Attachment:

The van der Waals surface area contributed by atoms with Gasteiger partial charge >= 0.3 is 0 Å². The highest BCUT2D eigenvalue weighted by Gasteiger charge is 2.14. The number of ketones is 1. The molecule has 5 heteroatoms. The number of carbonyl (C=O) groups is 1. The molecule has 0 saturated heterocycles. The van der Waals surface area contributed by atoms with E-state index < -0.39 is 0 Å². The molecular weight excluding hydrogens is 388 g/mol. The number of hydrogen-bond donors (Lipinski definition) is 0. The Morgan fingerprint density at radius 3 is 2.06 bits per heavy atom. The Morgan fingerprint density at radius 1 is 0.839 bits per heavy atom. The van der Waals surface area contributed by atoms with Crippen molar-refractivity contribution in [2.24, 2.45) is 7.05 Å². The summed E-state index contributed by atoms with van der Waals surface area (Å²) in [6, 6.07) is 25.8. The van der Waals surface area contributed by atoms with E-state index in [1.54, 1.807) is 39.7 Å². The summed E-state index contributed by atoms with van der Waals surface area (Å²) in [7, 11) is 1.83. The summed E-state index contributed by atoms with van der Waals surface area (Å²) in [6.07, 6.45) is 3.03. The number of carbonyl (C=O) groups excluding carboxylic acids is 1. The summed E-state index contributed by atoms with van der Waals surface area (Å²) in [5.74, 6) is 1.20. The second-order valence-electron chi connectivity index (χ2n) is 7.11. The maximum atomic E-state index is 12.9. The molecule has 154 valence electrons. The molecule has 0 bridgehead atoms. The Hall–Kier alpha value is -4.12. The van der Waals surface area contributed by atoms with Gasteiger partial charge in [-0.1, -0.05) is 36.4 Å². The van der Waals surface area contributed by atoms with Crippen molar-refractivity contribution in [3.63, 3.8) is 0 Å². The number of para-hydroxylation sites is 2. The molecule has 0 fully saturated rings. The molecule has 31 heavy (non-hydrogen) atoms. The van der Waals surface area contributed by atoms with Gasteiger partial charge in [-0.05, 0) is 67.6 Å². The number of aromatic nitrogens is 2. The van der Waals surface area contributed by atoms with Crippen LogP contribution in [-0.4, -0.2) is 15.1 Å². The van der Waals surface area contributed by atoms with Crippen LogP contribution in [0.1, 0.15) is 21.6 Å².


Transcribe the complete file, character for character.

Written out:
The van der Waals surface area contributed by atoms with Gasteiger partial charge >= 0.3 is 0 Å². The highest BCUT2D eigenvalue weighted by Gasteiger charge is 2.14. The number of ketones is 1. The molecule has 5 heteroatoms. The number of carbonyl (C=O) groups is 1. The molecule has 0 saturated heterocycles. The van der Waals surface area contributed by atoms with E-state index < -0.39 is 0 Å². The molecular weight excluding hydrogens is 388 g/mol. The number of hydrogen-bond donors (Lipinski definition) is 0. The Morgan fingerprint density at radius 3 is 2.06 bits per heavy atom. The Morgan fingerprint density at radius 1 is 0.839 bits per heavy atom. The van der Waals surface area contributed by atoms with Crippen molar-refractivity contribution in [2.24, 2.45) is 7.05 Å². The summed E-state index contributed by atoms with van der Waals surface area (Å²) in [6, 6.07) is 25.8. The van der Waals surface area contributed by atoms with E-state index in [1.54, 1.807) is 39.7 Å². The summed E-state index contributed by atoms with van der Waals surface area (Å²) in [7, 11) is 1.83. The summed E-state index contributed by atoms with van der Waals surface area (Å²) in [6.07, 6.45) is 3.03. The number of carbonyl (C=O) groups excluding carboxylic acids is 1. The summed E-state index contributed by atoms with van der Waals surface area (Å²) in [5.74, 6) is 1.20. The second-order valence-electron chi connectivity index (χ2n) is 7.11. The maximum atomic E-state index is 12.9. The molecule has 154 valence electrons. The molecule has 0 bridgehead atoms. The Hall–Kier alpha value is -4.12. The van der Waals surface area contributed by atoms with Gasteiger partial charge in [-0.1, -0.05) is 36.4 Å². The van der Waals surface area contributed by atoms with Crippen molar-refractivity contribution in [3.63, 3.8) is 0 Å². The number of para-hydroxylation sites is 2. The molecule has 0 fully saturated rings. The molecule has 31 heavy (non-hydrogen) atoms. The van der Waals surface area contributed by atoms with Gasteiger partial charge in [-0.05, 0) is 67.6 Å². The number of aromatic nitrogens is 2. The van der Waals surface area contributed by atoms with Crippen LogP contribution in [-0.4, -0.2) is 15.1 Å². The van der Waals surface area contributed by atoms with Crippen LogP contribution in [0.1, 0.15) is 21.6 Å².